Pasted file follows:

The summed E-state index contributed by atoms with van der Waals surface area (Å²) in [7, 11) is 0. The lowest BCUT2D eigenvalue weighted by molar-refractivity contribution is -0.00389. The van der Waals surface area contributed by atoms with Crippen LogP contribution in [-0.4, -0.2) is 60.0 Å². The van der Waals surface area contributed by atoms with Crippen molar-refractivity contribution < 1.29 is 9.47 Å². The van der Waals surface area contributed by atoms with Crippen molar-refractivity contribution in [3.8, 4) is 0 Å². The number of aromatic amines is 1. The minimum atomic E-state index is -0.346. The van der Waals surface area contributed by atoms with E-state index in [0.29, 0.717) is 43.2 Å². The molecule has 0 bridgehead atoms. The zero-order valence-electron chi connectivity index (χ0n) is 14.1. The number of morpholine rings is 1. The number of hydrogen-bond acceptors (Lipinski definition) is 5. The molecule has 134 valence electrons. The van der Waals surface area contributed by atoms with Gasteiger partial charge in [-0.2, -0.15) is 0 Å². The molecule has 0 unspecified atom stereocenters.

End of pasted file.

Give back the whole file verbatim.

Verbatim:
The summed E-state index contributed by atoms with van der Waals surface area (Å²) in [7, 11) is 0. The lowest BCUT2D eigenvalue weighted by molar-refractivity contribution is -0.00389. The van der Waals surface area contributed by atoms with Crippen LogP contribution in [-0.4, -0.2) is 60.0 Å². The van der Waals surface area contributed by atoms with Crippen molar-refractivity contribution < 1.29 is 9.47 Å². The van der Waals surface area contributed by atoms with Crippen molar-refractivity contribution in [3.8, 4) is 0 Å². The number of aromatic amines is 1. The minimum atomic E-state index is -0.346. The van der Waals surface area contributed by atoms with E-state index in [0.29, 0.717) is 43.2 Å². The molecule has 0 bridgehead atoms. The zero-order valence-electron chi connectivity index (χ0n) is 14.1. The number of morpholine rings is 1. The number of hydrogen-bond acceptors (Lipinski definition) is 5. The molecule has 134 valence electrons. The van der Waals surface area contributed by atoms with Gasteiger partial charge in [-0.2, -0.15) is 0 Å². The molecule has 0 unspecified atom stereocenters.